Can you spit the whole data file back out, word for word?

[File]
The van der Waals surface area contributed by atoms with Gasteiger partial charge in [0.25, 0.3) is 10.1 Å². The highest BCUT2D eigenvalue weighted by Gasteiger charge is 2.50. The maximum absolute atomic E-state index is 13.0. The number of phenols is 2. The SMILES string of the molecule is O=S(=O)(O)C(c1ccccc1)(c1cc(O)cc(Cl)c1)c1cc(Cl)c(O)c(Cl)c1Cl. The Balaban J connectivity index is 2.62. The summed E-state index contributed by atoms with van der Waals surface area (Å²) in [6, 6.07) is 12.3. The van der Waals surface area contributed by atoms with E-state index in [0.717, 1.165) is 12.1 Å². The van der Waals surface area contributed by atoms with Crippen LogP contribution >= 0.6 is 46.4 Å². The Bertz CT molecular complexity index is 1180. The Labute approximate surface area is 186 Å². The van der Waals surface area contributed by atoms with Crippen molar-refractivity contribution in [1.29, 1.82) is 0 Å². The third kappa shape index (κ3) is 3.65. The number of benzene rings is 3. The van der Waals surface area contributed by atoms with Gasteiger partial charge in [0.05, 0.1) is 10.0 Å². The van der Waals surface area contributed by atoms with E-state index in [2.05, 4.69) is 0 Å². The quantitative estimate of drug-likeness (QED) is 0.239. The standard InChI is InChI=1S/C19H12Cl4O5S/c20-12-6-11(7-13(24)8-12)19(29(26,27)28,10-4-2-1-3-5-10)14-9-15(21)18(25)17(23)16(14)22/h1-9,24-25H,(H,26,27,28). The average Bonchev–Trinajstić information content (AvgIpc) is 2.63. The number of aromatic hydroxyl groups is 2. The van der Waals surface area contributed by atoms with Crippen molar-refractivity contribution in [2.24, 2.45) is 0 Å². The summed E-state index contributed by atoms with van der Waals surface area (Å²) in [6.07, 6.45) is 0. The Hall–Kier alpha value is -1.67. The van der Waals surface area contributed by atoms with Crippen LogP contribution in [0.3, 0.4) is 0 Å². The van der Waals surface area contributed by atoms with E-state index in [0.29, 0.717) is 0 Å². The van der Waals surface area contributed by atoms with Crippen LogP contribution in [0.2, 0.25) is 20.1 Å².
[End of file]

The van der Waals surface area contributed by atoms with Gasteiger partial charge in [0.25, 0.3) is 10.1 Å². The highest BCUT2D eigenvalue weighted by Gasteiger charge is 2.50. The maximum absolute atomic E-state index is 13.0. The number of phenols is 2. The SMILES string of the molecule is O=S(=O)(O)C(c1ccccc1)(c1cc(O)cc(Cl)c1)c1cc(Cl)c(O)c(Cl)c1Cl. The Balaban J connectivity index is 2.62. The summed E-state index contributed by atoms with van der Waals surface area (Å²) in [6, 6.07) is 12.3. The van der Waals surface area contributed by atoms with E-state index in [0.717, 1.165) is 12.1 Å². The van der Waals surface area contributed by atoms with Crippen LogP contribution >= 0.6 is 46.4 Å². The Bertz CT molecular complexity index is 1180. The Labute approximate surface area is 186 Å². The van der Waals surface area contributed by atoms with Crippen molar-refractivity contribution in [1.29, 1.82) is 0 Å². The third kappa shape index (κ3) is 3.65. The number of benzene rings is 3. The van der Waals surface area contributed by atoms with Gasteiger partial charge in [0.05, 0.1) is 10.0 Å². The van der Waals surface area contributed by atoms with E-state index in [2.05, 4.69) is 0 Å². The quantitative estimate of drug-likeness (QED) is 0.239. The standard InChI is InChI=1S/C19H12Cl4O5S/c20-12-6-11(7-13(24)8-12)19(29(26,27)28,10-4-2-1-3-5-10)14-9-15(21)18(25)17(23)16(14)22/h1-9,24-25H,(H,26,27,28). The average Bonchev–Trinajstić information content (AvgIpc) is 2.63. The number of aromatic hydroxyl groups is 2. The van der Waals surface area contributed by atoms with Crippen molar-refractivity contribution in [2.24, 2.45) is 0 Å². The summed E-state index contributed by atoms with van der Waals surface area (Å²) in [6.07, 6.45) is 0. The Hall–Kier alpha value is -1.67. The van der Waals surface area contributed by atoms with Crippen LogP contribution in [0.3, 0.4) is 0 Å². The van der Waals surface area contributed by atoms with E-state index in [0.29, 0.717) is 0 Å². The van der Waals surface area contributed by atoms with Crippen LogP contribution in [0.2, 0.25) is 20.1 Å².